The force is PMO’s Special Reaction Team and their mission is to deal with extreme criminal situations on Marine Corps installations, such as barricaded suspects and hostage situations.
The Special Reaction Team serves as PMO’s Special Weapons and Tactics team.
They operate on the same level as civilian police SWAT teams and constantly train to prepare for extreme situations. The team conducted a building takedown during a mock hostage situation Jan. 24 at the Camp Lester Middle School.
The SRT Marines drove up to the school, disembarked and began assembling their gear and developing a plan to assault the mock assailants inside the school. The school is composed of five buildings and contains dozens of rooms calling for a detailed entry plan. The team studied the building layout while 14 Marines from Landing Support Company, Combat Logistics Regiment 37, 3rd Marine Logistics Group, posed as mock aggressors and hid themselves throughout the school.
Prior to entry, Sgt. John Rosales, team leader with SRT, ensured his Marines understood the plan, rules of engagement and how to properly handle any noncombatants they might encounter. As a final bit of motivation, Rosales casually told the SRT Marines to deal with any aggressors they might encounter, ‘accordingly’.
After the brief, it was game on for the Marines as they entered the school armed with their standard equipment of M-4 carbines, M-9 pistols, flak jackets, radios and flex cuffs. The 11 Marines quickly secured the main reception area and then split into two teams to secure the ground and top floors.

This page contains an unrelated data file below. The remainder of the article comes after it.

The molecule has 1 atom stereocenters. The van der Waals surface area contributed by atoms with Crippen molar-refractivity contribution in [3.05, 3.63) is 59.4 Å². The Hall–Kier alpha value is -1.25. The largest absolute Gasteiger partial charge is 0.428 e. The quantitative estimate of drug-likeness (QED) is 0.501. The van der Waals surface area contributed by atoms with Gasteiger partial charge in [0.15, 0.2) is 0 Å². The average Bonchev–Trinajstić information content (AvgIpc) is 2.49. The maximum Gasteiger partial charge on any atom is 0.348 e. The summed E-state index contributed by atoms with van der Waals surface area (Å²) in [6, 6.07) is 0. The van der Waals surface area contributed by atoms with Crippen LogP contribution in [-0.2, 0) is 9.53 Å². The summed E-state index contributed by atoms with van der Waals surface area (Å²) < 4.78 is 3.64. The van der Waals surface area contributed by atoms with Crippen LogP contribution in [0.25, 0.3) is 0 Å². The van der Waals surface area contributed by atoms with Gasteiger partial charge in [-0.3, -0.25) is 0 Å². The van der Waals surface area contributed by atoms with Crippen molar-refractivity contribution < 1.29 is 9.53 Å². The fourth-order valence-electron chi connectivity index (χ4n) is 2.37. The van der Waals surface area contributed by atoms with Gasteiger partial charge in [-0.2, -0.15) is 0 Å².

“Normally if we are entering small buildings such as houses, we have one small team enter so that we can move quickly and efficiently,” said Rosales. “But with bigger structures, such as the school, we enter as a large team and then separate to secure it quickly.”
The teams moved throughout the school, securing room after room. During the room clearing, the team encountered mock assailants who threatened the Marines with mock weapons. Using their close-quarters battle skills, sharpened through constant training, the SRT Marines quickly took down and detained the aggressors. A few aggressors, having been told beforehand to act aggressively if they felt like it, found themselves quickly on the ground, weapons removed and defeated.
“I think a lot of them didn’t expect to get taken down hard and fast like that,” Rosales said with a laugh. “CQB is what we do, everyday it’s always some kind of CQB training. We believe in making ourselves hard targets and using the necessary amount of force in every situation, which deters force against us.”
The aggressors were quickly defeated one by one, and the SRT Marines moved to secure the entire school. The team detained 14 aggressors and cleared and secured five buildings in 21 minutes.
Rosales, one of the senior Marines on the team, grudgingly admitted that the Marines did ‘okay,’ but said that there is always room for improvement.
The middle school was the first of several schools where the SRT Marines hope to train.
“I eventually want to have these Marines to have practiced at every [military] school on the island,” said Rosales. “That way, we can come up with a unique plan based on experience with every school if a situation ever occurs. I’ll train these Marines at any sort of structure that we are allowed to; it’s what will make us better.”
Cpl. Jason Hillman, a primary breacher with SRT, attributed the team’s success to their high level of training and camaraderie.
“We’ve rehearsed assault plans like this multiple times,” he said. “Practice makes perfect, and we definitely practice a lot. Additionally, everyone on the team loves doing their job, and us being so close is what makes doing what we do easy. Every man on the team knows that if they ever have to enter a hostage situation, their teammates will have their back.”